most likely that in August 1943 a barrack in the men's camp an infirmary
or the so called Revier was established. At this time, there were
already nearly 2,000 Jewish prisoners and the remaining prisoners from
the concentration camp in Sachsenhausen at Kaiserwald. Despite setting
up an infirmary the medical care of prisoners was extremely inadequate.
That prisoners stayed healthy was of secondary consideration, the
maximum use of its labour force was number one priority. A
non-able-bodied prisoner was ruthlessly killed.
In the satellite camps, there were some minor medical stations for
outpatient. When a serious illness or injury of a prisoner occurred he
was transferred to the main camp, an infirmary, temporarily existed,
probably from February 1944, in addition to the one in the men's camp, a
second station was established in the women's camp. Previously, the
female inmates were treated as outpatients in an isolated area of a
women's barrack. The expansion of the infirmary in the women's camp was
to relieve the men in the infirmary area, which was completely
overcrowded due to the increasing number of prisoners in the main camp
and the increasingly frequent cases of typhus and other diseases. To
prevent the spread of the disease, a "typhoid room" was set up. The
harsh winter months also took its toll: If the prisoners at the
sub-camps, and specifically those at Dondangen and Spive who slept even
in winter only in Finland tents(Finnzelte), and had not yet succumbed to
their frostbites, they were taken for "the treatment" to the main camp.
At first they were in the infirmary for medical attention, later they
were moved into a convalescent block and were guarded by the Polish
prison functionary Bolek.
The treatment and medical care of patients was performed by inmates who
were active before the prison term as a doctors or carers. These had
been selected by Krebsbach and Wisner at roll calls and transferred to
this type of activity.
The management of the infirmary in the men's camp and later in the
women's camp was the responsibility of the Polish physician Dr. Boleslav
L., who was imprisoned for political activities. He was in the camp
known as Bolek, but is not identical with the Polish prison functionary
Bolek. He survived the camp and died in the 1970s in Lodz. Other doctors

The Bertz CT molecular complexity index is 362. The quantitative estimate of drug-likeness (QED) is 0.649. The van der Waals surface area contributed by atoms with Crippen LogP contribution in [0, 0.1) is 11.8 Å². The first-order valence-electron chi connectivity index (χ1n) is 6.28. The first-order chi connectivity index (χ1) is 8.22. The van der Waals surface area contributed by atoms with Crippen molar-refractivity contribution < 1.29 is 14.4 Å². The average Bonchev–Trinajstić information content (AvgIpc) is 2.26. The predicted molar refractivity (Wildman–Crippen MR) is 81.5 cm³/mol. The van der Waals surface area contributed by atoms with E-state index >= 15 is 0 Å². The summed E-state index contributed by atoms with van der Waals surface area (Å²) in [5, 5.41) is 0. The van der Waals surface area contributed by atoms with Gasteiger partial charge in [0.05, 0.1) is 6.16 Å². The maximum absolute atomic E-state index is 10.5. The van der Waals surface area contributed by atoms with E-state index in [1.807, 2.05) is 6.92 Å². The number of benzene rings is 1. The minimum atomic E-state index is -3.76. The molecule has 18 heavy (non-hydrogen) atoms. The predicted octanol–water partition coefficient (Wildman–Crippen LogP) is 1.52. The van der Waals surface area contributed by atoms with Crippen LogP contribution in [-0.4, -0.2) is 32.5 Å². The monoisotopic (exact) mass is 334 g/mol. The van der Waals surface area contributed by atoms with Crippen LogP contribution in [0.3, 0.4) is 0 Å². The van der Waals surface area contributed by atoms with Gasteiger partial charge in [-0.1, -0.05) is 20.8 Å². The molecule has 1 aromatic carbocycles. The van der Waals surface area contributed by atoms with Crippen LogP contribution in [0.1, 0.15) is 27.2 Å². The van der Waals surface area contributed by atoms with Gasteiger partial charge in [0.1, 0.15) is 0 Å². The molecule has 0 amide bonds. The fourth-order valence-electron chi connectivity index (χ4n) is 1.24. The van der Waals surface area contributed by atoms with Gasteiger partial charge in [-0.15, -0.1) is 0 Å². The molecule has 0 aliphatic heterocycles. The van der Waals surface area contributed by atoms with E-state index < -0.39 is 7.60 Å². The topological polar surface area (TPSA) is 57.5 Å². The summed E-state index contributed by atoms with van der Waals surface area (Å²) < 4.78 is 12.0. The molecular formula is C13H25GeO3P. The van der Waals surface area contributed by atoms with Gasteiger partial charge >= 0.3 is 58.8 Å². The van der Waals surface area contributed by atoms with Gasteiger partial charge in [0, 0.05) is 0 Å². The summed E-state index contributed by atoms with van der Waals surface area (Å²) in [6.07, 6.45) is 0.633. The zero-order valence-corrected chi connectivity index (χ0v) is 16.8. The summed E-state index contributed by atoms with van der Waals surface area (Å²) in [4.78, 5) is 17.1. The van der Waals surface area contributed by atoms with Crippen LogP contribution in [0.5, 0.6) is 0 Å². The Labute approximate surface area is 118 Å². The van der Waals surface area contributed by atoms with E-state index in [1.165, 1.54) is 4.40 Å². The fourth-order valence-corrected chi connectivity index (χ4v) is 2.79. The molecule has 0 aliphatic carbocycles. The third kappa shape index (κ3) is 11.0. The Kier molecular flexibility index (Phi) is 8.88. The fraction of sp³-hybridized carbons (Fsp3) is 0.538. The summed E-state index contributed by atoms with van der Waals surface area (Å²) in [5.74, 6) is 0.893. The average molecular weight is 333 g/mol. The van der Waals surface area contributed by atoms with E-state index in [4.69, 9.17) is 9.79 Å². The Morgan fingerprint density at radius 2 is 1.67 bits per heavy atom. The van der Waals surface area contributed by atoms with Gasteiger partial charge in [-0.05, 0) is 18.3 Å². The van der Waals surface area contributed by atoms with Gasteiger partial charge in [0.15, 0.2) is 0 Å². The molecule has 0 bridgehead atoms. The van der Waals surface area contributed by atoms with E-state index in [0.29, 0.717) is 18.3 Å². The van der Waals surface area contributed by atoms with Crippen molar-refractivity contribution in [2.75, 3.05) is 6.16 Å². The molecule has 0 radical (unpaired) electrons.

were available to him. A native of Plzen (Pilsen) a political prisoner
Dr. Jindrich S. was detained from August 1943 to September 1944 in
Kaiserwald. A week after his arrival, he began working in the hospital,
first as a physician in the Department of Internal Diseases and with the
outbreak of the typhus epidemic, probably in February 1944, in the
isolation ward.
The infirmary of the women was mainly supervised by a Jewess Nadia R.,
who originating from Minsk, who was assisted by two nurses and three
helpers in the sick bay of it. Nadia R. had lived as a doctor in
Vilnius. With the German occupation she faced arrest and was kept in the
Vilna Ghetto. On 23 September 1943, she was deported from Vilnius to
Riga concentration camp and remained there until its disbandment in
September 1944. Nadia R. and other prisoners were evacuated on 25
September 1944 to Danzig by ship. In the nearby concentration camp of
Stuffhof she also worked as a doctor and was freed on 14 March 1945 on
an evacuation march by the Red Army at Burggraben near Danzig.
The reception of patients was initiated by the camp doctors, in some
cases directly by Krebsbach or Wisner. About the discharge of other
patients, Luczak consulted with inmate doctors. Often the patients were
still sick and weak, but a timely discharge was often a lifesaving. Once
a patient was hospitalised for several weeks in the infirmary and the
restoration of its working ability could not be foreseen with certainty
by Wisner or Krebsbach, they decided the fate of the patient: either